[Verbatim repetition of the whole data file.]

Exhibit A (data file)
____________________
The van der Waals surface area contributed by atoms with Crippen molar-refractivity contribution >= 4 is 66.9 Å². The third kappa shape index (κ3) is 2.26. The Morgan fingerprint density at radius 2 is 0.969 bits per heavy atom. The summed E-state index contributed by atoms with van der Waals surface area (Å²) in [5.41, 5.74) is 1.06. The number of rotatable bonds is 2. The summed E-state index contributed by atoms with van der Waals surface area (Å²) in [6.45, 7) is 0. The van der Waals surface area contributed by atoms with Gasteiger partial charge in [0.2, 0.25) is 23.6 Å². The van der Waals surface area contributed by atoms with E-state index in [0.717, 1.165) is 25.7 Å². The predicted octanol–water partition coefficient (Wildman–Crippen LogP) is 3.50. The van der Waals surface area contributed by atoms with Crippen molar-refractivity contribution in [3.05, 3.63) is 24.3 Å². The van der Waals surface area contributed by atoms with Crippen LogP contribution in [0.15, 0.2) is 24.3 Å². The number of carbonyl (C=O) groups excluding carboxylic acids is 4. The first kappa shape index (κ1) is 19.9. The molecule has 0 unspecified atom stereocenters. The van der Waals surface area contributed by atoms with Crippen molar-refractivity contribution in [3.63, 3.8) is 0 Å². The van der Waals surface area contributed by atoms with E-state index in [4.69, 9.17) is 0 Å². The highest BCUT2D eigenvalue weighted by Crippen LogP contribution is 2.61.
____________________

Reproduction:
The van der Waals surface area contributed by atoms with Crippen molar-refractivity contribution >= 4 is 66.9 Å². The third kappa shape index (κ3) is 2.26. The Morgan fingerprint density at radius 2 is 0.969 bits per heavy atom. The summed E-state index contributed by atoms with van der Waals surface area (Å²) in [5.41, 5.74) is 1.06. The number of rotatable bonds is 2. The summed E-state index contributed by atoms with van der Waals surface area (Å²) in [6.45, 7) is 0. The van der Waals surface area contributed by atoms with Gasteiger partial charge in [0.2, 0.25) is 23.6 Å². The van der Waals surface area contributed by atoms with E-state index in [0.717, 1.165) is 25.7 Å². The predicted octanol–water partition coefficient (Wildman–Crippen LogP) is 3.50. The van der Waals surface area contributed by atoms with Crippen molar-refractivity contribution in [3.05, 3.63) is 24.3 Å². The van der Waals surface area contributed by atoms with Crippen LogP contribution in [0.15, 0.2) is 24.3 Å². The number of carbonyl (C=O) groups excluding carboxylic acids is 4. The first kappa shape index (κ1) is 19.9. The molecule has 0 unspecified atom stereocenters. The van der Waals surface area contributed by atoms with Crippen molar-refractivity contribution in [3.63, 3.8) is 0 Å². The van der Waals surface area contributed by atoms with E-state index in [4.69, 9.17) is 0 Å². The highest BCUT2D eigenvalue weighted by Crippen LogP contribution is 2.61.